I have a Salsa SUL in the threadless version. I settled on the SUL after trying a bunch of different stems. The only downside is that they're a little heavier than comparable aluminum stems (Salsa is mostly cro-moly). You definitely ought to get the SUL version because of the removable facecap, which makes it much easier to switch parts.

In my case, I chose the Salsa because I needed a stem with a +15 rise (105) and it was one of the few offerings in that range. I also like the appearance because I have a steel bike with narrow (that is, not oversize) tubing and most of the other threadless stems are much fatter in appearance and didn't seem to look right.

As far as bars go, Salsa also has some good options in that area. I have a Ritchey WCS, which I like because it has a shallow drop and ergonomic shape. It is much easier to reach the shifters than with other bars I've used, and I am able to ride in the drops much more because of the shallow drop. Salsa bars also are available with shallow drop.

Some other stem alternatives to consider are the TTT Motus, Mutant, and Deda Murex -- all of which are available with removable facecaps.
Fat Stemslaffeaux
Mar 8, 2002 11:57 AM
I know what you mean about fat aluminum stems on a steel bike. I have a steel mtb with a 1" steerer. When I was trying to find a new threadless stem for it, it really looked odd with the oversized AL stems on it. Finally I found a stem which was made of smaller diameter ovalized AL, and it looks much better.
Great bars..davet
Mar 8, 2002 1:36 PM
You might look at the Ritchey bars, the WCS, Biomax and Logic Pro. I have Ritchey bars on three of my bikes. I like them because of the relatively shallow ergo drops, wide tops and short reach. Very comfortable on long distance rides.
I love my ITM Eclipse and dislike Salsatuffnick
Mar 8, 2002 11:44 PM
I had a Salsa on my track bike last year but I've come to dislike Salsa a lot.

1) they put automotive paint on the stems which is very thick so to get the stem all the way down in my frame I had to sand a lot of it off which made the stem very ugly and rust easily

2) Salsa's take on sponsoring riders upsets me. I know they do some but the way they treated me is ridiculous. I sent them an intital email checking whether or not they would be interesting in seeing my race resume then sent it to them and they never got back to me even after multiple follow-ups. ITM on the other hand does a fair ammount of sponsorship stuff for amateur riders. I'd much rather support a company like this.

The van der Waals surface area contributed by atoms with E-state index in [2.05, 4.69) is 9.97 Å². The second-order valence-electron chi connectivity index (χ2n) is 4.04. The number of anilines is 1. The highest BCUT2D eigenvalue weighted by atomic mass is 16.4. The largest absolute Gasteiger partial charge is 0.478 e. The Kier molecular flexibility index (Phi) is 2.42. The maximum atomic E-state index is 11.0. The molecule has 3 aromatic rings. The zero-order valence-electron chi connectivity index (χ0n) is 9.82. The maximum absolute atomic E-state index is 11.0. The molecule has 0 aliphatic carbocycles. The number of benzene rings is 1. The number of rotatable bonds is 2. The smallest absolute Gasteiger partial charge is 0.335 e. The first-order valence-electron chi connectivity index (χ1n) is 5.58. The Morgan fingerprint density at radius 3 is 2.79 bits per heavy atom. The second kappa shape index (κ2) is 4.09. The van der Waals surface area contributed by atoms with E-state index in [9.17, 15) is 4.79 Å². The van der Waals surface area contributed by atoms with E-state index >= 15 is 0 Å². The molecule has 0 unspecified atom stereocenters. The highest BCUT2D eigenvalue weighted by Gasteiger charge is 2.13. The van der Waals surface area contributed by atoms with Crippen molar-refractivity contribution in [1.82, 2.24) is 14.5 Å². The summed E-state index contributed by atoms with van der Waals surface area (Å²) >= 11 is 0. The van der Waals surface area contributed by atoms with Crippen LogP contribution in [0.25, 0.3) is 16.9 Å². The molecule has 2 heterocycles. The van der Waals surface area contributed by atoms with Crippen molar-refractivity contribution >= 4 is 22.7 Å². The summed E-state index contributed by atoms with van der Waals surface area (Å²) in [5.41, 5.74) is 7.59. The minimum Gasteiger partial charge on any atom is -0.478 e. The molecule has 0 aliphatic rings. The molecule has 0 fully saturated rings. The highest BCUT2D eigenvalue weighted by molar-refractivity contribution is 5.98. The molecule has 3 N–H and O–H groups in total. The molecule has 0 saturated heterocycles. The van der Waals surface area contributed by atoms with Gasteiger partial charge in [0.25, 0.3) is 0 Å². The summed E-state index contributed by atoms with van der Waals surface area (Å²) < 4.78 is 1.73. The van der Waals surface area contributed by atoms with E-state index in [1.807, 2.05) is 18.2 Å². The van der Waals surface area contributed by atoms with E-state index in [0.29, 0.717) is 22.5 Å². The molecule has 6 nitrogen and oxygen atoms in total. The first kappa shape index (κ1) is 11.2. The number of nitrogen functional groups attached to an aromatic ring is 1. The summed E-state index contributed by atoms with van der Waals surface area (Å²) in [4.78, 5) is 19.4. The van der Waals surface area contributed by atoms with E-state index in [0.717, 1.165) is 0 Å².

3) The Eclipse is just polished steel so it has no problem sliding into the frame and is also a work of art that should almost not be on a bike with the tube horizontal at the handlebar clamp and vertical at the quill to maximize stiffness. Its noticeably stiffer than my old classic road.

For a handlebar the ITM Millenium is a super nice bar as well.

Cheers,
Nick
www.podiumbound.ca (podiumbound.ca/test/ for sneak peak)
I'd watch my mouth if I were you,TJeanloz
Mar 9, 2002 9:55 AM
Just a friendly tip:

If you plan to be around this sport for a while, it isn't smart to talk poorly of a company that didn't sponsor you. It may well come back to haunt you.

Try, at all costs, to be positive about a company- you don't have to say good things about its products (and you absolutely shouldn't if they aren't worth the metal they're made out of). It's part of being a sponsored athlete that you need to be happy about all the crap that gets put on you.

For all you know, Salsa is putting together a North American Junior Track All-Star team, and is going to ask you to be on it, but can't say anything until they nail down the title sponsors. It isn't likely, but it isn't worth spoiling your chances.
Thanks for the replies!! nmLigon
Mar 9, 2002 2:10 PM